Picking a replacement: An advisory board will make a recommendation to a four-person panel that’s appointed by the city comptroller, public advocate and the borough presidents.
4. The 2016 election documentary, starring students
Name-calling. Harassment. Hidden emails. Made-up facts. The 2016 election was, in a sense, childish. Thankfully, a school in Queens let students in on the action.
In “The Candidates,” Townsend Harris High School seniors play real candidates, and vie for the votes of underclassmen.
We all know how the real voting went in 2016. I won’t reveal how Student Trump, Student Clinton and Student Stein did in their election.
The film debuted last weekend at the Tribeca Film Festival. Tuesday’s showing at the IFC Center (at 3 p.m.) is the last of this run.
5. What else is happening
A pink tax? A study on the so-called "Pink Tax" by New York University’s Rudin Center for Transportation found that women spend an average of $25 to $50 more per month than men for safer transportation in the city. But a closer examination shows the participants did not accurately represent New York’s demographics. [Wired]
Advocating no advocate: On Monday, New York Today wrote about the upcoming election to fill the soon-to-be vacant position of the city’s public advocate. On Tuesday, a group of City Council members advocated eliminating the position. “They don’t do nothing,” Councilman Rubén Díaz Sr. told Politico.
Espinal joins the fray: Councilman Rafael Espinal says that he, too, is running for public advocate. [New York Times]
Once homeless, now facing eviction: As many as 100 formerly homeless families at a site near Prospect Park in Brooklyn face eviction after a judge ruled that their apartments are not rent stabilized. [Patch]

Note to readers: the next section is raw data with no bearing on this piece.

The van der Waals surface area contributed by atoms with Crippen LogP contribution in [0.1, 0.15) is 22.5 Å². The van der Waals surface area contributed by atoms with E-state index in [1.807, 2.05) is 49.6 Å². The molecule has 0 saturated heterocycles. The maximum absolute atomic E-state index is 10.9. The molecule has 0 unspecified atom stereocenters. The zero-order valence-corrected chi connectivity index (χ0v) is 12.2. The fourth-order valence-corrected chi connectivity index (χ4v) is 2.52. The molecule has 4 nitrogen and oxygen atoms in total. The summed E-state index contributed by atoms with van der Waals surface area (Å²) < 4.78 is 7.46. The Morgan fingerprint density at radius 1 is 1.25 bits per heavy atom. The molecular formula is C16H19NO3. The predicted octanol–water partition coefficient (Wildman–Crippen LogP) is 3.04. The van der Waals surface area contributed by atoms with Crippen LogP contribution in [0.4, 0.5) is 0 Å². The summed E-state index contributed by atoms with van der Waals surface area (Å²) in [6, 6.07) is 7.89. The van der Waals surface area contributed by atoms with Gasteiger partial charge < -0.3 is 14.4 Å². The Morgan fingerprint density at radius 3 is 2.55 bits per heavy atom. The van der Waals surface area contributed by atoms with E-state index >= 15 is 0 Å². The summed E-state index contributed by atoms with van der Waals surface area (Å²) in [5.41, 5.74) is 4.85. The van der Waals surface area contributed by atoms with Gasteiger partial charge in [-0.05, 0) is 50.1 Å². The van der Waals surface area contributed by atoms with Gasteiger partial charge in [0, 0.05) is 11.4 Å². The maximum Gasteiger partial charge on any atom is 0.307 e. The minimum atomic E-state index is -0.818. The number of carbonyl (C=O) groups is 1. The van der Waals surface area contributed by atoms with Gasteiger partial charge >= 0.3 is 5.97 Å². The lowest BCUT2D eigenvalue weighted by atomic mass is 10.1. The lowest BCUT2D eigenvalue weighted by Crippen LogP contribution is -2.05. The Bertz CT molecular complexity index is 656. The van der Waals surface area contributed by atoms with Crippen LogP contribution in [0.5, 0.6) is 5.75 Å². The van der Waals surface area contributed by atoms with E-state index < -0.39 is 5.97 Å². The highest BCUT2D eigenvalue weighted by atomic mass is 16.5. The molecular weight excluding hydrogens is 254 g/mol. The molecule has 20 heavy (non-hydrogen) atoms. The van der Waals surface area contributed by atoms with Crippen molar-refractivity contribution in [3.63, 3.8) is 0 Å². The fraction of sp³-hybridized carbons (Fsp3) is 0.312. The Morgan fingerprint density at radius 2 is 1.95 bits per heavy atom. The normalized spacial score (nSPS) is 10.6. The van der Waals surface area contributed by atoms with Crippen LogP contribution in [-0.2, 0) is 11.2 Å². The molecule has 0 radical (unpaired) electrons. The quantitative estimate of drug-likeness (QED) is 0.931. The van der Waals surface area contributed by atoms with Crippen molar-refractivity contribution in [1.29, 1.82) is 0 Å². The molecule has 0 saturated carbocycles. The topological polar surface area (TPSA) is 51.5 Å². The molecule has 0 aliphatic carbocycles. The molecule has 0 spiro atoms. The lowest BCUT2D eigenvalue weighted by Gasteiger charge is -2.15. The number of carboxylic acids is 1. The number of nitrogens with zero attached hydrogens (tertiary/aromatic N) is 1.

Stan Lee, 1922-2018: And Stan Lee, who was born in Manhattan as Stanley Martin Lieber and became a writer and editor for Marvel Comics who helped create some of the most celebrated comic heroes, died at age 95. [New York Times]
6. We heard you. Metropolitan Diary is back.
Many readers wrote on Monday to say that New York Today should continue highlighting Metropolitan Diary, so we’re going to keep it as a feature.
Unable to find our marriage license, I’ve taken the train from rural Columbia County to Lower Manhattan to verify a marriage made 45 years ago. Social Security requires it for survivor benefits.
The Office of the City Clerk hides the bustle of life inside. “Enter through the glass doors,” a sign says. Brides in white gowns or bright dresses light the rainy December day. Couples, some with children in strollers, surround me as they pose for photos. A white-haired woman in jeans and fleece catches my eye. Has she too lost her husband? We all file in together.
Down a long corridor, fresh roses and orchids await buyers. The Records Room opens like a cave. I take a seat. Overhead, my number appears: B073. The clerk’s diamond engagement ring flashes as she hands me the marriage license.
Time shifts. Our third-floor walk-up at 57 Charles Street comes alive like a well-lit stage set: makeshift kitchen, gray walls, a sleeping alcove off the living room and a skylight over the bathtub.
We cooked on a hot plate. I was taken aback by Jerry’s fondness for canned ham; he was appalled by my occasional dinner of cold cereal. On Saturday evenings, we picked up the paper at Sheridan Square. On Sundays, we watched “Elizabeth R” on “Masterpiece Theater” on Jerry’s old TV, cuddling on an orange couch that cranked into a recliner. Three tall windows framed our beginnings.
A sign directs me toward the end of the corridor: “Do not exit through the entrance.”
Newly wed to widow. No, I won’t be leaving the way I entered.
I exit down the steps to Worth Street.
— Cecele Kraus
7. Looking for things to do?
Check out the going-out guides from The Times’s culture pages.
8. We want to hear from you
The New York Times is compiling the best things to see and do in New York, and we want to hear from readers about the spaces they love — starting with Harlem and SoHo.
Where are the restaurants or bars you like best? Tell us about the museum, park or store you frequent. How about a favorite quiet spot or street for strolling? Tell us why others would enjoy these places as much as you do.
These forms will accept submissions until Saturday, Dec. 1, at 5 p.m. Eastern:
Share your Harlem recommendations here, and share your SoHo recommendations here.